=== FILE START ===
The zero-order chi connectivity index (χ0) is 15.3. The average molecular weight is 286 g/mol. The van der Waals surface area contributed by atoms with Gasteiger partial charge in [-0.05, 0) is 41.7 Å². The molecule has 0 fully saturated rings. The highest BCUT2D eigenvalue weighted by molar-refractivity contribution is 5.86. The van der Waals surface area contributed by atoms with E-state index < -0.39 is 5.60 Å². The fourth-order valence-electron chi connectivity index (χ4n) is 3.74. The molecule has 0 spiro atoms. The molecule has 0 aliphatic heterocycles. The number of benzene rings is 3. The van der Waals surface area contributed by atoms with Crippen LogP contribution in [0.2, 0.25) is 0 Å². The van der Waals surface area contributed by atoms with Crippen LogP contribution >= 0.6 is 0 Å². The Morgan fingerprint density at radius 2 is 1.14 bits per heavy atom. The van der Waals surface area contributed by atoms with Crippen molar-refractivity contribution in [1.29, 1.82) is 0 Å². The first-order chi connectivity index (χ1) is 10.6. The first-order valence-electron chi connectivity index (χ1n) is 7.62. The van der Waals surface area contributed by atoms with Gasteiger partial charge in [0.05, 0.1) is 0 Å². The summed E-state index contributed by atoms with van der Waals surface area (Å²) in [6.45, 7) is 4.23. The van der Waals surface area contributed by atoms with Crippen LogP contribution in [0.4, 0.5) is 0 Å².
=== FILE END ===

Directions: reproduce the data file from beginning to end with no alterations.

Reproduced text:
The zero-order chi connectivity index (χ0) is 15.3. The average molecular weight is 286 g/mol. The van der Waals surface area contributed by atoms with Gasteiger partial charge in [-0.05, 0) is 41.7 Å². The molecule has 0 fully saturated rings. The highest BCUT2D eigenvalue weighted by molar-refractivity contribution is 5.86. The van der Waals surface area contributed by atoms with E-state index < -0.39 is 5.60 Å². The fourth-order valence-electron chi connectivity index (χ4n) is 3.74. The molecule has 0 spiro atoms. The molecule has 0 aliphatic heterocycles. The number of benzene rings is 3. The van der Waals surface area contributed by atoms with Crippen LogP contribution in [0.2, 0.25) is 0 Å². The van der Waals surface area contributed by atoms with Crippen LogP contribution >= 0.6 is 0 Å². The Morgan fingerprint density at radius 2 is 1.14 bits per heavy atom. The van der Waals surface area contributed by atoms with Crippen molar-refractivity contribution in [1.29, 1.82) is 0 Å². The first-order chi connectivity index (χ1) is 10.6. The first-order valence-electron chi connectivity index (χ1n) is 7.62. The van der Waals surface area contributed by atoms with Gasteiger partial charge in [0.05, 0.1) is 0 Å². The summed E-state index contributed by atoms with van der Waals surface area (Å²) in [6.45, 7) is 4.23. The van der Waals surface area contributed by atoms with Crippen LogP contribution in [0.4, 0.5) is 0 Å².